UCLA's Alford not talking Indiana job
UCLA coach Steve Alford guided the Bruins to the Sweet 16 but before the South Region semifinal against Kentucky, media are mostly interested in talking about Indiana.
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Alford, reportedly the prime candidate to replace Tom Crean as head coach of the Hoosiers at his alma mater, would not discuss a published report that he was offered a seven-year, $31 million contract.
"I don't have anything else to say on that," Alford said Sunday night after the Bruins held off Cincinnati to set up a rematch with Kentucky on Friday in Memphis. "I've already addressed that matter and I'm not going to address it anymore."
Alford did allow that speculation he could return to the Hoosiers is natural, but said "I love UCLA. I love Los Angeles" without directly denying interest or potential interest in being in Bloomington, Ind., in the near future.
Alford played for Bobby Knight at Indiana and was on the 1987 national championship team. A homegrown talent, Alford would be a popular hire for the Hoosiers, and after the Bruins hit the Sweet 16 for the third time in four seasons under Alford, he has leverage.
"I was part of that. I stood on stage with a great group of guys and won a national championship," Alford said last week. "It's my home state. I played there. So obviously all that comes up, but I love UCLA."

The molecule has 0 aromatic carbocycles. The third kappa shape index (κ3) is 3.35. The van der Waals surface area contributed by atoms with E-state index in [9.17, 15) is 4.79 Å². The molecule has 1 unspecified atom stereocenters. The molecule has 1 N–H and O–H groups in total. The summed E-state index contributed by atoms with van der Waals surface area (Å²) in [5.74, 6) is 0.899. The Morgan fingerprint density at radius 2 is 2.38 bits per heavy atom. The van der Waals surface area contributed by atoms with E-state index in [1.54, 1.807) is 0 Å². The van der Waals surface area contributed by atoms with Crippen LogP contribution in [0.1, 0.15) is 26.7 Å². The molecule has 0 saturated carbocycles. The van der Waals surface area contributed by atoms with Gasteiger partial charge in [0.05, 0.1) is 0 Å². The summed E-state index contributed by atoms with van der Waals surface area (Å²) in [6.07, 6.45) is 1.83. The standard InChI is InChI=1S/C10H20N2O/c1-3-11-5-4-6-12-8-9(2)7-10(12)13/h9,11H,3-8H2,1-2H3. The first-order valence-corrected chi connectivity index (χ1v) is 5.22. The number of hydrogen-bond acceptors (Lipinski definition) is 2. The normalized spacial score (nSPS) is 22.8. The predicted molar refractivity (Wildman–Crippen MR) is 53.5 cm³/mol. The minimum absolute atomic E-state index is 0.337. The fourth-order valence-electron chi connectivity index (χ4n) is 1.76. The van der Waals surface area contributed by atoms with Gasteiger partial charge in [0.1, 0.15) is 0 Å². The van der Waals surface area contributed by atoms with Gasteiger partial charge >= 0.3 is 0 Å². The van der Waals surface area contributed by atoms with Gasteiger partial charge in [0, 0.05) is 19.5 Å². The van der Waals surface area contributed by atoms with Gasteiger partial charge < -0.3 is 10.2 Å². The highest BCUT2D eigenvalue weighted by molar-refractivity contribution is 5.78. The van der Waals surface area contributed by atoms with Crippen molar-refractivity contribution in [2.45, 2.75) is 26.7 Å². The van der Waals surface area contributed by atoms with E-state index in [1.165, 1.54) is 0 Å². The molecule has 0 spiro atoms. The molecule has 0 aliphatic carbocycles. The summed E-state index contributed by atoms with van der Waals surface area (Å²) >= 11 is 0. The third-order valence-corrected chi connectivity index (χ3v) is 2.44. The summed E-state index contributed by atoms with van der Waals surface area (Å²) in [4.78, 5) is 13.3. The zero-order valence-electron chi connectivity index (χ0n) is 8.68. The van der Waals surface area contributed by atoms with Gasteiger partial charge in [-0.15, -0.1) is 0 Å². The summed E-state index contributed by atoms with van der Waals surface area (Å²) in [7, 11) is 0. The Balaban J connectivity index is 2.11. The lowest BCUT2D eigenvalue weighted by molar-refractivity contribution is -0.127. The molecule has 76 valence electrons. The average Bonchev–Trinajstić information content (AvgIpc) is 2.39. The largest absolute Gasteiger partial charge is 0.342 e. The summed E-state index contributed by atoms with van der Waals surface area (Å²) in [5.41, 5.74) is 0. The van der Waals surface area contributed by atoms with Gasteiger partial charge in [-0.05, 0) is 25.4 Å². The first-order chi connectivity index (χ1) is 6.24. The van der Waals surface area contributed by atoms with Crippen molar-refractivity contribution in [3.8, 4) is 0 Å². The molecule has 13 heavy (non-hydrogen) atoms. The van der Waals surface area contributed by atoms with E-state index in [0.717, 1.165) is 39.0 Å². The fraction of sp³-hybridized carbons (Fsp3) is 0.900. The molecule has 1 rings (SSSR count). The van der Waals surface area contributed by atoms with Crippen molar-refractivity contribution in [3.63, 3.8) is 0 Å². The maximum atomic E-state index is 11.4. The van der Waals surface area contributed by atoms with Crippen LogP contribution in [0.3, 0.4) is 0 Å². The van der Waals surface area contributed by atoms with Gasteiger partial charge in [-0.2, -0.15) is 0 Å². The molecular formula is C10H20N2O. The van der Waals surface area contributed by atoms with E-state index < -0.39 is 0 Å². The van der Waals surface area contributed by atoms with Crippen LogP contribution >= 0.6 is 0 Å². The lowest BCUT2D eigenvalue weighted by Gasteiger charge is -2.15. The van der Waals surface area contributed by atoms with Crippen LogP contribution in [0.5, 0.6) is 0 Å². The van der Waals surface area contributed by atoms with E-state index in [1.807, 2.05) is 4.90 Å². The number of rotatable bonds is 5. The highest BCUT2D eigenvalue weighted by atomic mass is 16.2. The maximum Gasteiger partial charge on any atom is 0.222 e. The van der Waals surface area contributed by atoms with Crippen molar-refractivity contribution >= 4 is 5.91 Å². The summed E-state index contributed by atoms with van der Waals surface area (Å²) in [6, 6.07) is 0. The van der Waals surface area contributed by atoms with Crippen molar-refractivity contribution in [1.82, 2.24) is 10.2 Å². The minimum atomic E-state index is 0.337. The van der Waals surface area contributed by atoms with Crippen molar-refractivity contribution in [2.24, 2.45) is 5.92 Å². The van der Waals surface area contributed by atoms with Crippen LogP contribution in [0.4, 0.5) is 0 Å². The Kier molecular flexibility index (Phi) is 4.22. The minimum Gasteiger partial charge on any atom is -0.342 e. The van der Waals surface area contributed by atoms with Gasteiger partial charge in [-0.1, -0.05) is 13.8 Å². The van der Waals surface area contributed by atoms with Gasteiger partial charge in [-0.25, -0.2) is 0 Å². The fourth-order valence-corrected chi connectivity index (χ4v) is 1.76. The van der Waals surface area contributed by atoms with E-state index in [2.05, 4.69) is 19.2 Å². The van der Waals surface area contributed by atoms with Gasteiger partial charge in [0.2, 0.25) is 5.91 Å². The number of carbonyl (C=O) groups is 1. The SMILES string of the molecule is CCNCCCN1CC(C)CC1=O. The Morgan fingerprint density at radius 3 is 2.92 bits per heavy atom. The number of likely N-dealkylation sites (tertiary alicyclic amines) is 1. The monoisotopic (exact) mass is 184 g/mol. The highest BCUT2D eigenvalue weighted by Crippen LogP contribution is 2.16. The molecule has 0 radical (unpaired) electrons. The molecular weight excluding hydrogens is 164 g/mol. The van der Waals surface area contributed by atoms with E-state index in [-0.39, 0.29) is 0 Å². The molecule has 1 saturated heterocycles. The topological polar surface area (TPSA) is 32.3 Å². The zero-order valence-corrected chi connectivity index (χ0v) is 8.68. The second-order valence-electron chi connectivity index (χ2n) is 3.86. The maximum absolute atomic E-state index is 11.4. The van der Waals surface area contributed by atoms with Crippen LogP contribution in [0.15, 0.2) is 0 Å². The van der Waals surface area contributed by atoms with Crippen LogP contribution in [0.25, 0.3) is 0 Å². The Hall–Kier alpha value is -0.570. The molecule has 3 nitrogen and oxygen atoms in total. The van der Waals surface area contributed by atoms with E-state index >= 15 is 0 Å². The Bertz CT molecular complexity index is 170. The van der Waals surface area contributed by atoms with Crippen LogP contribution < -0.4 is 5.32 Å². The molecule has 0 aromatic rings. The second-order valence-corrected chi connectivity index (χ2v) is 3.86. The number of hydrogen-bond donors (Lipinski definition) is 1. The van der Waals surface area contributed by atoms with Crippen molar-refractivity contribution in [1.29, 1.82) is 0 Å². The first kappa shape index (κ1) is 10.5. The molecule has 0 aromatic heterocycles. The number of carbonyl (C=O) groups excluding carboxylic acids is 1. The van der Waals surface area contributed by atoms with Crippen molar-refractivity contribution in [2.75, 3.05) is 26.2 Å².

Indiana athletic director Fred Glass said he would use a search firm to coordinate and help execute the process of hiring Crean's replacement.
"I think this is one of the best jobs in college basketball," Glass said.
From an ex-coach's perspective, former Virginia Tech head coach Seth Greenberg said on ESPN Radio that Alford should return to Indiana as soon as the tournament ends.
"I think he will do great, because he will be able to recruit the state of Indiana. He can really coach offense and he's the right fit," Greenberg said. "When you think of Indiana basketball, you think of Coach Knight. And you think about great defensive teams. You think of great ball movement, low turnover teams. Tom's teams were really good, but they were not great defensively, and they turned it over some. Everyone gets compared to Knight no matter what. He was the anti-Knight."